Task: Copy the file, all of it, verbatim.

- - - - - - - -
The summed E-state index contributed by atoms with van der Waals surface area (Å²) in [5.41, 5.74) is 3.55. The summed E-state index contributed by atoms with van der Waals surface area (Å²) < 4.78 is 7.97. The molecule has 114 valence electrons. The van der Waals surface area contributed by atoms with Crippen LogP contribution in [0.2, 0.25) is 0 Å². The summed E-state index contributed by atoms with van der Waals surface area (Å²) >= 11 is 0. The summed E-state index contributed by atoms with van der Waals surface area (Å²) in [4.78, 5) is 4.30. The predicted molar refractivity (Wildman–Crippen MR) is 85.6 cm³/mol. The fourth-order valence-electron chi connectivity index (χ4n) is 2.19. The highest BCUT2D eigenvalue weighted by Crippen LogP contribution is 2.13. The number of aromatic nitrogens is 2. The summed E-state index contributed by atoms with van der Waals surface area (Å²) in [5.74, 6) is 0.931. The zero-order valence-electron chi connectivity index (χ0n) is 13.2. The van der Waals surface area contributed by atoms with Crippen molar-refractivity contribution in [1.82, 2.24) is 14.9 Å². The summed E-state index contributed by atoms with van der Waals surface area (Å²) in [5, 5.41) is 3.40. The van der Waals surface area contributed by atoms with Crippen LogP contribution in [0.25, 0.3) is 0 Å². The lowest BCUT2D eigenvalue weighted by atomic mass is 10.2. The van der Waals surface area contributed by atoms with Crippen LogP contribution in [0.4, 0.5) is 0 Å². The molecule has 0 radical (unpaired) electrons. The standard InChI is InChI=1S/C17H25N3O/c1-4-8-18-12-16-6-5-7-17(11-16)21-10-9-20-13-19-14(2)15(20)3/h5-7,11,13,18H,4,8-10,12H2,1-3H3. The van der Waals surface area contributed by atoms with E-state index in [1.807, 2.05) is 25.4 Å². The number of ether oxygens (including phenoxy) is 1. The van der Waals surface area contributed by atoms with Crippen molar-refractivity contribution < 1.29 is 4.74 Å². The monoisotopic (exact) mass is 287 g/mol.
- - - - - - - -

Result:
The summed E-state index contributed by atoms with van der Waals surface area (Å²) in [5.41, 5.74) is 3.55. The summed E-state index contributed by atoms with van der Waals surface area (Å²) < 4.78 is 7.97. The molecule has 114 valence electrons. The van der Waals surface area contributed by atoms with Crippen LogP contribution in [0.2, 0.25) is 0 Å². The summed E-state index contributed by atoms with van der Waals surface area (Å²) >= 11 is 0. The summed E-state index contributed by atoms with van der Waals surface area (Å²) in [4.78, 5) is 4.30. The predicted molar refractivity (Wildman–Crippen MR) is 85.6 cm³/mol. The fourth-order valence-electron chi connectivity index (χ4n) is 2.19. The highest BCUT2D eigenvalue weighted by Crippen LogP contribution is 2.13. The number of aromatic nitrogens is 2. The summed E-state index contributed by atoms with van der Waals surface area (Å²) in [5.74, 6) is 0.931. The zero-order valence-electron chi connectivity index (χ0n) is 13.2. The van der Waals surface area contributed by atoms with Crippen molar-refractivity contribution in [1.82, 2.24) is 14.9 Å². The summed E-state index contributed by atoms with van der Waals surface area (Å²) in [5, 5.41) is 3.40. The van der Waals surface area contributed by atoms with Crippen LogP contribution in [0.25, 0.3) is 0 Å². The lowest BCUT2D eigenvalue weighted by atomic mass is 10.2. The van der Waals surface area contributed by atoms with Crippen LogP contribution in [0.4, 0.5) is 0 Å². The molecule has 0 radical (unpaired) electrons. The standard InChI is InChI=1S/C17H25N3O/c1-4-8-18-12-16-6-5-7-17(11-16)21-10-9-20-13-19-14(2)15(20)3/h5-7,11,13,18H,4,8-10,12H2,1-3H3. The van der Waals surface area contributed by atoms with E-state index in [1.807, 2.05) is 25.4 Å². The number of ether oxygens (including phenoxy) is 1. The van der Waals surface area contributed by atoms with Crippen molar-refractivity contribution < 1.29 is 4.74 Å². The monoisotopic (exact) mass is 287 g/mol.